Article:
Tuesday, October 16, 2012

That 50mm Is Not Bad

Now the revelation: most of the photographs I have shown so far taken with the Sony A350 and the 50mm F1.8 were not sharp, there is a strong possibility that they were not in 100% accurate focus. I am starting to suspect there might be front or back-focusing issue. 

When the perfect sweetspot was hit, the level of details the 50mm F1.8 in combination with then class leading 14.2 Megapixels image sensor in the A350 can be quite impressive. 

Take a look at the image below, I clearly remembered I set the focus on the word "D600". This was taken in a series of three photos, and the other two photos were soft, and obviously out of focus. 

Nick Wade willingly became my victim. 



100% crop from the previous image. 
Not bad, not bad at all. And the images were not even sharpened, but you can evidently see traces of in camera sharpening happening. The purple fringing shows the out of focus zone in front of the focal plane, while the green fringing shows behind. Sometimes CA can be useful to indicate the lens behavior. 

I think I should test this 50mm F1.8 lens further. It does seem to be quite a decent lens, and very worth its low price tag too. As I have mentioned, it takes time to know your gear. I just thought perhaps I have jumped into conclusion too early that at F1.8 wide open, the 50mm was soft, in fact, looking at the photographs above, I am surprised to find that was not the case. 

5 comments:

  1. One of the features I wish Sony would copy from Olympus is the face recognition that focuses on the closest eye (or farthest depending on what you selected). I think Olympus started implementing that feature starting with the E-PL2. I've used the Sony 50/1.8 and it can indeed be quite sharp wide open. The focal lenght was a bit too long for me so I ended up picking up the 35/1.8 and it is excellent. Very very sharp wide open, but sometimes I have to focus on the eye then re-compose .

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    1. Hey Wataru,
      The face recognition and AF are surely very useful but I still do not trust the camera to pick which face to focus on. lets say there are 5 faces inside the frame, how would the camera know which is the one you want to be in focus? It can detect multiple faces but the value calculated would be averaged, and may not be the right focus plane that the photographer wants.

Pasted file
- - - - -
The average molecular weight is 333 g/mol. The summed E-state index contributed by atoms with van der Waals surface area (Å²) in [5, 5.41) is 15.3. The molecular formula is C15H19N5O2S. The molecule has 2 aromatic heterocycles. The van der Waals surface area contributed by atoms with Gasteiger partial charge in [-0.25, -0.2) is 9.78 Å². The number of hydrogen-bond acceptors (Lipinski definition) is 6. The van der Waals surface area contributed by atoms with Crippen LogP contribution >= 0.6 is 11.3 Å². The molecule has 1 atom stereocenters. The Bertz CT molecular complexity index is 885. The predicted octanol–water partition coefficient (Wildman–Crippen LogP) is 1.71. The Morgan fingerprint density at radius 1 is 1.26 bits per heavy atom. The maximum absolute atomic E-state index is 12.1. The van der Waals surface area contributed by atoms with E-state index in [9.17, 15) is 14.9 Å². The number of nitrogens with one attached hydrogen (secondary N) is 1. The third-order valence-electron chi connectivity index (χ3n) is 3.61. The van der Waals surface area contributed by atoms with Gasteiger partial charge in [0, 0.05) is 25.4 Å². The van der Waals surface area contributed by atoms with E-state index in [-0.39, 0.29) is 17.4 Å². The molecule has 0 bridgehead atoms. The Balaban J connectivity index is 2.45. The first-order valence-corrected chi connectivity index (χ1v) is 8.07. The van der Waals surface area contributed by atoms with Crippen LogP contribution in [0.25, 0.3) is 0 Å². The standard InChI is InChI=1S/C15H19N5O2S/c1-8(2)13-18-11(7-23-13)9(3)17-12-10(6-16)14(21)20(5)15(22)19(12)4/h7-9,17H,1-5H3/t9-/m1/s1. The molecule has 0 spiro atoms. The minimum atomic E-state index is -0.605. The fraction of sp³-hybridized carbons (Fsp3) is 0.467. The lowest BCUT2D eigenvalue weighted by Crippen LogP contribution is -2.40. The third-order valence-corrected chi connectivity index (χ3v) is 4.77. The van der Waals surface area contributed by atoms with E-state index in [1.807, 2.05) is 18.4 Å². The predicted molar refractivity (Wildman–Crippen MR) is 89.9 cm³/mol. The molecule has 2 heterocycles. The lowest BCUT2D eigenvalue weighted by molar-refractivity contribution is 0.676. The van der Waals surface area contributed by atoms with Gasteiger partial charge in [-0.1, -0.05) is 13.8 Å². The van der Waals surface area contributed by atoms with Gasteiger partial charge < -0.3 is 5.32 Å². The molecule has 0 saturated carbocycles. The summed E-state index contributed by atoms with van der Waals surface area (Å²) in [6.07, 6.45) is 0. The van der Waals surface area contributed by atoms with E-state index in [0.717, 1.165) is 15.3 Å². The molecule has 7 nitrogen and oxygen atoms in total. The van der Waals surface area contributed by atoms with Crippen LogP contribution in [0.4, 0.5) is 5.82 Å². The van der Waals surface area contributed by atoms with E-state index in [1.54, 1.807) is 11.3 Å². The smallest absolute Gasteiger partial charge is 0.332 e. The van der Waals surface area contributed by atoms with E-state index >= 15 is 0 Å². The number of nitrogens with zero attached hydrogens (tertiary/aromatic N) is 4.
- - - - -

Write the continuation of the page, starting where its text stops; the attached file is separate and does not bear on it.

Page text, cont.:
I am considering the 35mm F1.8 as well, if I can find a good used market deal I will surely grab it with no hesitation !

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  2. This looks indeed plenty sharp to me. Maybe it (or the camera) is front-focusing just a tad - the rubber flaps on the D600 that are nearer to the camera look slightly sharper to me than the D600 logo itself, not much, just a tad. And yes, some CA but nothing alarming. The picture of the elderly guy with the turban in your previous series showed some CA on his right shoulder too, but again, not bad. My ancient Nikkor 24-50 is much worse, while the even older MF 28mm prime has none. I'd say its a very, very useable lens, also wide open.

    Is it me, or is that D600 indeed quite compact? I like bigger cameras, as I have big hands, so I always use the vertical battery grips. I'm amazed how small this camera seems for a full-frame beast. You know, maybe it bothers your friend too - I'll gladly relieve him of that annoyance, completely for free :-) Argh, GAS attack! ;-)

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    1. Hey Andre,
      Yes the D600 is quite small for a full frame camera, in fact it is much smaller than the previous D700, and perhaps almost similar in size with the D7000. Strange, but true, and because of the size being smaller the D600 does have a few compromises (I shall not comment further or I will be hunted down by Nikon fanboys). Surely you can benefit using the battery hand pack/grip if you are using a smaller camera bodies for better gripping and handling.

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  3. Hi Robin, I too experienced back focusing issues with my Sigma lens. I used a focusing chart from this link which helped me point this out to the lens seller. http://focustestchart.com/focus21.pdf I hope you find this useful.
    Thank you so much for your wonderful site. You are truly a source of inspiration. More power to you Robin!

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